Farmer finds raising cattle improves soil
CLEARWATER, Minn. (AP) — Cattle perked up and started to moo as Matt Maier fired up his tractor to bring over a fresh roll of baleage for his herd.
Maier raises 300 cattle in Clearwater. And he owns Thousand Hills, a Becker-based, grass-fed beef distributor and marketer that requires its farmers to use regenerative practices that benefit the land.
He calls himself and other Thousand Hills farmers “regenerative renegades.”
Regenerative agriculture made headlines last spring when General Mills announced plans to source from 1 million acres of farmland using regenerative practices, which include keeping soil covered and minimizing soil disturbances, diversifying crops, integrating livestock and keeping a living root in the ground.
General Mills wants to reach that million-acre goal by 2030.
Maier wants to reach 1 million acres for Thousand Hills by 2022 because, he said, “I’m competitive,” the St. Cloud Times reported.
Maier has seen his regenerative practices change the land. Native grasses like blue stem returned on their own from old seeds in the soil. Water in a Mississippi River tributary became more clear. A bald eagle took up residence, along with myriad other wildlife.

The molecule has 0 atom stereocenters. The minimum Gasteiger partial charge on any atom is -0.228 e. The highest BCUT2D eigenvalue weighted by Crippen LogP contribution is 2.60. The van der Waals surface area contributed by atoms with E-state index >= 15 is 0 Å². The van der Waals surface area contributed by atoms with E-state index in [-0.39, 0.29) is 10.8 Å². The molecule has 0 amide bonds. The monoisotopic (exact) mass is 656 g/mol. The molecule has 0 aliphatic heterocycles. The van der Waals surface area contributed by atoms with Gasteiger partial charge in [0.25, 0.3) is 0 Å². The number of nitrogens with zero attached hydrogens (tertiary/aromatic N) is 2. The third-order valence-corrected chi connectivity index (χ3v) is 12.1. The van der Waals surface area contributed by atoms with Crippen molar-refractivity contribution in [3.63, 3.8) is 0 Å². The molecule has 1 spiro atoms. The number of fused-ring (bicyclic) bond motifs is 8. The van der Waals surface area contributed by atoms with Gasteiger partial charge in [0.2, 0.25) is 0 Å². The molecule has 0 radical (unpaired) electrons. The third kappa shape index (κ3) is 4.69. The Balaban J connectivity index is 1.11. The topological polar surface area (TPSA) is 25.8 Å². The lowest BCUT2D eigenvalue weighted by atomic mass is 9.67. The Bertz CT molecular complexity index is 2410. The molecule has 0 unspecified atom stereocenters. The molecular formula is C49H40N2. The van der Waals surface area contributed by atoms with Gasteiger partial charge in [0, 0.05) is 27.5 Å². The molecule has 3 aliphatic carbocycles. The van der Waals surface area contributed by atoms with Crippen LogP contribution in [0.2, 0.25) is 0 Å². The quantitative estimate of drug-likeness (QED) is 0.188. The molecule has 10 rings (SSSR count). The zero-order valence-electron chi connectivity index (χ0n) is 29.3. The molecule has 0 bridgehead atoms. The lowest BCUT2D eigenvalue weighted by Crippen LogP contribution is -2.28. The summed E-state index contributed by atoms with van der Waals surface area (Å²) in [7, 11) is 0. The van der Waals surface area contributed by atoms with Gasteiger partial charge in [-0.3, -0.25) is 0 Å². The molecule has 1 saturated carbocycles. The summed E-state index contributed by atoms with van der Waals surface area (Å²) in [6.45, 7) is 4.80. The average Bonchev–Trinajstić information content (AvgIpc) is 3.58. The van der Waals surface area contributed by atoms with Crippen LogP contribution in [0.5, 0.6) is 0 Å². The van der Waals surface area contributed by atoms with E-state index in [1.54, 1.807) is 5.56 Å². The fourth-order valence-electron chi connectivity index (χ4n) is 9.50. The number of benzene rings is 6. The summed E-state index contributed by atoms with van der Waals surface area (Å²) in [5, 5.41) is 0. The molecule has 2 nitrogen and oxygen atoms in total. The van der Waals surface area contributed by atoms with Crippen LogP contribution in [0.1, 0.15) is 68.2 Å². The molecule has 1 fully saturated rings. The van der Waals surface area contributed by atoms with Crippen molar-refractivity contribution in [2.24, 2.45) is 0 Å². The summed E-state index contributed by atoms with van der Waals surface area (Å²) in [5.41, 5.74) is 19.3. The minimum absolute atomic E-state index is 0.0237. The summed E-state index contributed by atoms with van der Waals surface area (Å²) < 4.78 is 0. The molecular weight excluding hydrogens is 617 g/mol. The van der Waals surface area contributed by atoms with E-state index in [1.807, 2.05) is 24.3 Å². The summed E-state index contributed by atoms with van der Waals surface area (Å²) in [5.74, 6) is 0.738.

“It never gets old,” Maier said. “Every day I’m out here, it’s beautiful.”
And, most importantly, the soil has changed.
He watched one of his pastures absorb 7 inches of rain in two days while other fields flooded, Maier said. Regenerative practices focus on soil health and that makes the soil more stable and more absorbent.
“What we’re really trying to do is regenerate our soils,” Maier said. “That’s our biggest mission.”
What’s so special about soil?
In fall 2017 Minnesota launched an Office of Soil Health. And one year ago, Anna Cates started as the state’s first dedicated soil specialist.
“Working on soil can be a win-win-win for a lot of parties,” Cates said.
Improving soil health can make fields more efficient for farmers and it can improve groundwater quality, which is something the public wants, she said. Plus it’s natural: Plants know how to work in soils, soils know how to support plants.
Regenerative agriculture and practices to improve soil also appeal to people, because they focus on the positive — regeneration of the land, Cates said.
Maier launched his farm after researching ways to improve food systems, he said. He kept returning to grass-fed beef as the single best way he found to do that.
He returned to his hometown of Clearwater around 2000 after living and working in the Twin Cities. He started his herd; then he met the founder of Thousand Hills and they became partners. Five years later Maier took ownership of the company.
It now spans 600,000 acres across 50 farms and ranches, Maier said. “We’re seeing double-digit growth every year.”